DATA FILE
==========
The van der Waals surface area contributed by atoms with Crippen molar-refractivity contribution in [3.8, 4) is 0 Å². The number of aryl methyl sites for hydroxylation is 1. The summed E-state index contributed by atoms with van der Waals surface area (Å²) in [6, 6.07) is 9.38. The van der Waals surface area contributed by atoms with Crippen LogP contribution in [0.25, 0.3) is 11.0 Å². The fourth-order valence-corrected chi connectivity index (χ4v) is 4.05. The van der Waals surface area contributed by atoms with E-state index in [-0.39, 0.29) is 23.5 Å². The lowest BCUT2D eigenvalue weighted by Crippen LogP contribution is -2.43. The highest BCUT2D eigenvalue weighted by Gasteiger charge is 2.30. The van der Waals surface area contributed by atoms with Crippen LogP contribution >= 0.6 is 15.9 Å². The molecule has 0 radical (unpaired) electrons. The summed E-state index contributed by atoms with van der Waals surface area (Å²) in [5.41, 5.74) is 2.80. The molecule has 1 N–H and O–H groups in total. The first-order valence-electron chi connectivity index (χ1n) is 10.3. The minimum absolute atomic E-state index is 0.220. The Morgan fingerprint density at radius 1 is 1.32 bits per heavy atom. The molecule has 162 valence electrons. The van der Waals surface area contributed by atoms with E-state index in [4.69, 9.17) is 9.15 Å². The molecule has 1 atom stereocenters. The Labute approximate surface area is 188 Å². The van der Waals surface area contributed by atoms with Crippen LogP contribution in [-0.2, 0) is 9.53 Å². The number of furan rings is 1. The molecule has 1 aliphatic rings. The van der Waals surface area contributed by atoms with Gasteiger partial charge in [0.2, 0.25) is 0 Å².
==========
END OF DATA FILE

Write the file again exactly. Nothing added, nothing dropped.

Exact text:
The van der Waals surface area contributed by atoms with Crippen molar-refractivity contribution in [3.8, 4) is 0 Å². The number of aryl methyl sites for hydroxylation is 1. The summed E-state index contributed by atoms with van der Waals surface area (Å²) in [6, 6.07) is 9.38. The van der Waals surface area contributed by atoms with Crippen LogP contribution in [0.25, 0.3) is 11.0 Å². The fourth-order valence-corrected chi connectivity index (χ4v) is 4.05. The van der Waals surface area contributed by atoms with E-state index in [-0.39, 0.29) is 23.5 Å². The lowest BCUT2D eigenvalue weighted by Crippen LogP contribution is -2.43. The highest BCUT2D eigenvalue weighted by Gasteiger charge is 2.30. The van der Waals surface area contributed by atoms with Crippen LogP contribution >= 0.6 is 15.9 Å². The molecule has 0 radical (unpaired) electrons. The summed E-state index contributed by atoms with van der Waals surface area (Å²) in [5.41, 5.74) is 2.80. The molecule has 1 N–H and O–H groups in total. The first-order valence-electron chi connectivity index (χ1n) is 10.3. The minimum absolute atomic E-state index is 0.220. The Morgan fingerprint density at radius 1 is 1.32 bits per heavy atom. The molecule has 162 valence electrons. The van der Waals surface area contributed by atoms with E-state index in [4.69, 9.17) is 9.15 Å². The molecule has 1 atom stereocenters. The Labute approximate surface area is 188 Å². The van der Waals surface area contributed by atoms with Crippen LogP contribution in [-0.2, 0) is 9.53 Å². The number of furan rings is 1. The molecule has 1 aliphatic rings. The van der Waals surface area contributed by atoms with Gasteiger partial charge in [0.2, 0.25) is 0 Å².